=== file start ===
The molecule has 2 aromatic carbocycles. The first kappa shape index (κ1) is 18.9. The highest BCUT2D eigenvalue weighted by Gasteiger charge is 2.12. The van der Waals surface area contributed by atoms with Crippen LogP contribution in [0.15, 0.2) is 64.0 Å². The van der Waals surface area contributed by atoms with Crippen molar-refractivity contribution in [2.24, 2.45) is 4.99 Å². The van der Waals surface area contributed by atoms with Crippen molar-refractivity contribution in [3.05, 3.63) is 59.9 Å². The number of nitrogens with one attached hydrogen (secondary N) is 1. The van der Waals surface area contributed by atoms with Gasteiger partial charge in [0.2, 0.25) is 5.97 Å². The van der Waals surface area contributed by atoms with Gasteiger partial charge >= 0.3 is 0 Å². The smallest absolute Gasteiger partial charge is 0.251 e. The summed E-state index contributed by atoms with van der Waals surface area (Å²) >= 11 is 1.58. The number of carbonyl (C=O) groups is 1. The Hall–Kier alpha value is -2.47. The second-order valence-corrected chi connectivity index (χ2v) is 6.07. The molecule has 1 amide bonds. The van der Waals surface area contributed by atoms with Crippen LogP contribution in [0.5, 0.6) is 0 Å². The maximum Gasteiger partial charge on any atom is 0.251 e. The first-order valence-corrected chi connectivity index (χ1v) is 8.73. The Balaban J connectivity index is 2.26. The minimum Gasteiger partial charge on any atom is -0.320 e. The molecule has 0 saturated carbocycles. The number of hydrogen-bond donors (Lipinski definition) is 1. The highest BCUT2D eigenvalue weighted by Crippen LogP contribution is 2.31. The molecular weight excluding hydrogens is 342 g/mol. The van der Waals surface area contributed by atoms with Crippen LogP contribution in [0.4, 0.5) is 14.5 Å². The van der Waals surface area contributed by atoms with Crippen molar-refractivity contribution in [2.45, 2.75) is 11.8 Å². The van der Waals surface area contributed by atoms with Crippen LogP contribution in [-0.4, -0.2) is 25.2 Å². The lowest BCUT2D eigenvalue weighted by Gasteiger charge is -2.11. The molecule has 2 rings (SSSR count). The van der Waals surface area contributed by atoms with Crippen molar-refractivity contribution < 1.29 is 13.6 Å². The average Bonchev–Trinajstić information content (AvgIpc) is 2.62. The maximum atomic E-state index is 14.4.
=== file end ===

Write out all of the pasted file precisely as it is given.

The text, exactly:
The molecule has 2 aromatic carbocycles. The first kappa shape index (κ1) is 18.9. The highest BCUT2D eigenvalue weighted by Gasteiger charge is 2.12. The van der Waals surface area contributed by atoms with Crippen LogP contribution in [0.15, 0.2) is 64.0 Å². The van der Waals surface area contributed by atoms with Crippen molar-refractivity contribution in [2.24, 2.45) is 4.99 Å². The van der Waals surface area contributed by atoms with Crippen molar-refractivity contribution in [3.05, 3.63) is 59.9 Å². The number of nitrogens with one attached hydrogen (secondary N) is 1. The van der Waals surface area contributed by atoms with Gasteiger partial charge in [0.2, 0.25) is 5.97 Å². The van der Waals surface area contributed by atoms with Gasteiger partial charge >= 0.3 is 0 Å². The smallest absolute Gasteiger partial charge is 0.251 e. The summed E-state index contributed by atoms with van der Waals surface area (Å²) >= 11 is 1.58. The number of carbonyl (C=O) groups is 1. The Hall–Kier alpha value is -2.47. The second-order valence-corrected chi connectivity index (χ2v) is 6.07. The molecule has 1 amide bonds. The van der Waals surface area contributed by atoms with Crippen LogP contribution in [0.5, 0.6) is 0 Å². The maximum Gasteiger partial charge on any atom is 0.251 e. The first-order valence-corrected chi connectivity index (χ1v) is 8.73. The Balaban J connectivity index is 2.26. The minimum Gasteiger partial charge on any atom is -0.320 e. The molecule has 0 saturated carbocycles. The number of hydrogen-bond donors (Lipinski definition) is 1. The highest BCUT2D eigenvalue weighted by Crippen LogP contribution is 2.31. The molecular weight excluding hydrogens is 342 g/mol. The van der Waals surface area contributed by atoms with Crippen LogP contribution in [0.4, 0.5) is 14.5 Å². The van der Waals surface area contributed by atoms with Crippen molar-refractivity contribution in [2.45, 2.75) is 11.8 Å². The van der Waals surface area contributed by atoms with Crippen LogP contribution in [-0.4, -0.2) is 25.2 Å². The lowest BCUT2D eigenvalue weighted by Gasteiger charge is -2.11. The molecule has 2 rings (SSSR count). The van der Waals surface area contributed by atoms with Crippen molar-refractivity contribution < 1.29 is 13.6 Å². The average Bonchev–Trinajstić information content (AvgIpc) is 2.62. The maximum atomic E-state index is 14.4.